Chinese schools deny role in Google hack

Cyberattacks on Google were reportedly traced to computers at two schools in China

Two schools in China where computers were reportedly linked to cyberattacks on Google and other companies have denied involvement in the hack, Chinese state media said Sunday.

Investigators say they have traced the attacks back to computers at Shanghai Jiaotong University, which is one of China's top universities, and Lanxiang Vocational School in eastern Shandong province, The New York Times reported this week.

That may not mean the attacks were launched from those computers since their IP (Internet Protocol) addresses could have been used by attackers elsewhere seeking to hide their location.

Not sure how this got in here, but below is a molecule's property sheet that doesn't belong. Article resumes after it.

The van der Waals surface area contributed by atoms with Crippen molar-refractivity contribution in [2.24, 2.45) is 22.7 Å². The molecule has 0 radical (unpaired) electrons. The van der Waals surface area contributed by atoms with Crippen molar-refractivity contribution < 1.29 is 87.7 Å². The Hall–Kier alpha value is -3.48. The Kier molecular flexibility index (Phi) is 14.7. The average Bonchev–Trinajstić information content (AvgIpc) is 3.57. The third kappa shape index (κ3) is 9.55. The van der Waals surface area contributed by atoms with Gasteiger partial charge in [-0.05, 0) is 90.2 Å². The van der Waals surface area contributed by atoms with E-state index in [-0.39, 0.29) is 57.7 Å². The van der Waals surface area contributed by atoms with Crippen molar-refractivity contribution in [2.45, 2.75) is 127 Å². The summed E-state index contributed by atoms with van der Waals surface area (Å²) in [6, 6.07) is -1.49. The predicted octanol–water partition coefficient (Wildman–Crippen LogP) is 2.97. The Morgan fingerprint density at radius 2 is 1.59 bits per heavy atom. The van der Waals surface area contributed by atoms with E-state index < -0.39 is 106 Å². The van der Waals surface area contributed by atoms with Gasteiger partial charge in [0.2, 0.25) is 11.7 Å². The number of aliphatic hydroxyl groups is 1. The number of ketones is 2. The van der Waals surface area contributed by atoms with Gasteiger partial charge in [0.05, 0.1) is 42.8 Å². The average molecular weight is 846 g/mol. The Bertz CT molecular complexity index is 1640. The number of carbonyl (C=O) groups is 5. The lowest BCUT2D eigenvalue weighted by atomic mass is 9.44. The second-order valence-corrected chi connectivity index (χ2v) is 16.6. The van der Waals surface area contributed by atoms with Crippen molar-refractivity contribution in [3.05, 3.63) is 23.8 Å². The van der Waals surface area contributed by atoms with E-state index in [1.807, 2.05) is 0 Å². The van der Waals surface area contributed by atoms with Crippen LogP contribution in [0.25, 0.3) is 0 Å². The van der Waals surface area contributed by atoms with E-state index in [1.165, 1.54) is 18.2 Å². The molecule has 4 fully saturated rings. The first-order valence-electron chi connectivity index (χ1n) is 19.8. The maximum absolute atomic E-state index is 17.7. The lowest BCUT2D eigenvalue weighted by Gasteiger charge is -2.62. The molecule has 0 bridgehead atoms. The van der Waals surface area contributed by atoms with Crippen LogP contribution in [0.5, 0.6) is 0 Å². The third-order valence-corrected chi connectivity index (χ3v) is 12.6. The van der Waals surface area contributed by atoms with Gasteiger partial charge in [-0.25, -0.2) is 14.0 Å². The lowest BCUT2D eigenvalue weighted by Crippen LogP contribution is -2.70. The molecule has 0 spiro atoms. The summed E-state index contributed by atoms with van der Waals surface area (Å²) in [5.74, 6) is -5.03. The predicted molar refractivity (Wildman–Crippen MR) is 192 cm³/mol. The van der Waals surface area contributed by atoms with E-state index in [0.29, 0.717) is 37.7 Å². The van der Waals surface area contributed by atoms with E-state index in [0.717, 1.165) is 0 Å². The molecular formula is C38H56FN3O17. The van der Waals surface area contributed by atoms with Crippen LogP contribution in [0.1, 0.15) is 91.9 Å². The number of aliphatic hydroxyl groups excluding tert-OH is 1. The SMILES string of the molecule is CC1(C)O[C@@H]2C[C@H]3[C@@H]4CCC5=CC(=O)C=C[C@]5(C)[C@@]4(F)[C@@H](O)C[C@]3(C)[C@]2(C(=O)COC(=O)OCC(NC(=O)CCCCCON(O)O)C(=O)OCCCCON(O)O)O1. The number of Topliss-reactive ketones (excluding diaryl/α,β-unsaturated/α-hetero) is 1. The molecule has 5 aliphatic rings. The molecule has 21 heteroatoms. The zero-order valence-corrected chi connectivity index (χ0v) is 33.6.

A spokesperson said the Shanghai university was "shocked and indignant to hear these baseless allegations" and denied any link to students or teachers at the school, the state-run Xinhua news agency said.

A representative of the vocational school said investigation of its staff found no trace that the attacks originated there, Xinhua said. The representative also denied any ties between the school and China's military.

The Chinese vocational school has about 20,000 students learning skills such as cooking, car repair and hairdressing, Xinhua said.

Google said last month that it planned to stop censoring results on its China-based search engine, citing cyberattacks apparently launched from China as one reason for the move. Google has said it is in talks with Chinese authorities, but is still censoring sensitive political and other search results.

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